- As fDi Markets database indicates, of the three heads of R&D — Design, Development and Testing (DDT), Education and Training (E&T), and Core R&D — support for Core R&D, one that focusses on making real innovations, is limited in India. Thus, one cannot depend much on private FDI to help India have a significant presence on the innovation map.
- The R&D in public sector or government labs is governed by standard rules (audit, Right to Information Act, etc), even though, at best, only 5 per cent of the attempted innovations results in success. This is probably true in other countries as well. Thus, one needs to understand that experimenting with innovative ventures can be a total failure.
- Typically, the committee members responsible for allocating funds for innovation are government employees. So, there is always a chance of them being questioned by the CAG (Comptroller and Auditor General) if there is recurrent failure of innovative ventures.
- The chances of failures are low/limited in incremental innovation and so most of the funding of public R&D centres goes for same. As Indian Space Research Organisation is not governed by mundane rules, the progress of Indian space research has been amazing and on a par with those of developed countries.
- Future Skills PRIME (Programme for Reskilling/Upskilling of IT Manpower for Employability) is a platform for capacity building.
- The Scheme for Transformational and Advanced Research in Sciences (STARS), the Scheme for Promotion of Academic and Research Collaboration (SPARC), and the Impactful Policy Research in Social Science (IMPRESS) triad: The common goal is to promote India-specific research in the social and natural sciences.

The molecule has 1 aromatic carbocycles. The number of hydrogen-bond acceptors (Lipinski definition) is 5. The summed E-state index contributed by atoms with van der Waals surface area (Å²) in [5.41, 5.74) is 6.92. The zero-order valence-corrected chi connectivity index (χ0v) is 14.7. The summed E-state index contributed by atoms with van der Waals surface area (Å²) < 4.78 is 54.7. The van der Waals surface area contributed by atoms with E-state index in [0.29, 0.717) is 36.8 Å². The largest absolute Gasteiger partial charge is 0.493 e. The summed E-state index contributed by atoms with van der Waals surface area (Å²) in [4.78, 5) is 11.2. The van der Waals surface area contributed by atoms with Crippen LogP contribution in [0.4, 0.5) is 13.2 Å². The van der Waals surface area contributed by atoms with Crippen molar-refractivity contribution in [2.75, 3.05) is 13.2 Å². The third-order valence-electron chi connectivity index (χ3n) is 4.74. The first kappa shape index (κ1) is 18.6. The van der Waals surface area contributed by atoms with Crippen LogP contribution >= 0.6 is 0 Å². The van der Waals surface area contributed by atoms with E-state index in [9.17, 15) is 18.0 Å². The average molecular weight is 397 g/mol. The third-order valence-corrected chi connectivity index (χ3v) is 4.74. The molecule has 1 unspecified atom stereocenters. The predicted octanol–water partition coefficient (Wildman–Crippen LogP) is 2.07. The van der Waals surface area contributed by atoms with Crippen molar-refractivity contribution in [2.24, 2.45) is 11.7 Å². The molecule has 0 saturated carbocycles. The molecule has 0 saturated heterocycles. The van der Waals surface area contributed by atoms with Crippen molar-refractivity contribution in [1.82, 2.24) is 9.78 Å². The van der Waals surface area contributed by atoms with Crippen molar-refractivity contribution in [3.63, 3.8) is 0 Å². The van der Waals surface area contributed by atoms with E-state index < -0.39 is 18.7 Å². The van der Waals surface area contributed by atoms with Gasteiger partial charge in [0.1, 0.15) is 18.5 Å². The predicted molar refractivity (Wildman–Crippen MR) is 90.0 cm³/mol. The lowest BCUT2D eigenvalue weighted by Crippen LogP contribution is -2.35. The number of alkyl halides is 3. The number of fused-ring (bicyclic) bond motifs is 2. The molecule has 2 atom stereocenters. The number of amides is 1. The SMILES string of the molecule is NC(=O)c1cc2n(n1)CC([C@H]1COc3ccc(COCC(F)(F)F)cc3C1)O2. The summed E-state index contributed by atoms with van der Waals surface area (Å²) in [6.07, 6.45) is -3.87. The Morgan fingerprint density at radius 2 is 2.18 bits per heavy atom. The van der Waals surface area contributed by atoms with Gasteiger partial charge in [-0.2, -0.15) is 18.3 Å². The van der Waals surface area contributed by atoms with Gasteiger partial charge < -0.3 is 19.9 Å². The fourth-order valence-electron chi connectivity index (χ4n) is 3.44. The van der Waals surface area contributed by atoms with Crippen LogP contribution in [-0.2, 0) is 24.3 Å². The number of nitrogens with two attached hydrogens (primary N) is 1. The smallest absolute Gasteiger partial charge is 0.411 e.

- National Mission on Interdisciplinary Cyber-Physical Systems: Aims to catalyse translational research in Al, IoT (Internet of Things), Machine Learning, Deep Learning, Big Data Analytics, Robotics, Quantum Computing, and Data Science.
- Vaishvik Bharatiya Vaigyanik (VAIBHAV) summit: Hundreds of abroad Indian-origin academicians and Indians gathered to brainstorm novel solutions to a variety of problems.
- Knowledge Involvement in Research Advancement through Nurturing (KIRAN) scheme: Providing possibilities for capacity building for women scientists and technicians.
- Smart India Hackathons (SIH): To offer students with a forum to tackle some of society’s most urgent concerns.
- The Atal Innovation Mission (AIM) aims to foster innovation and entrepreneurship throughout India.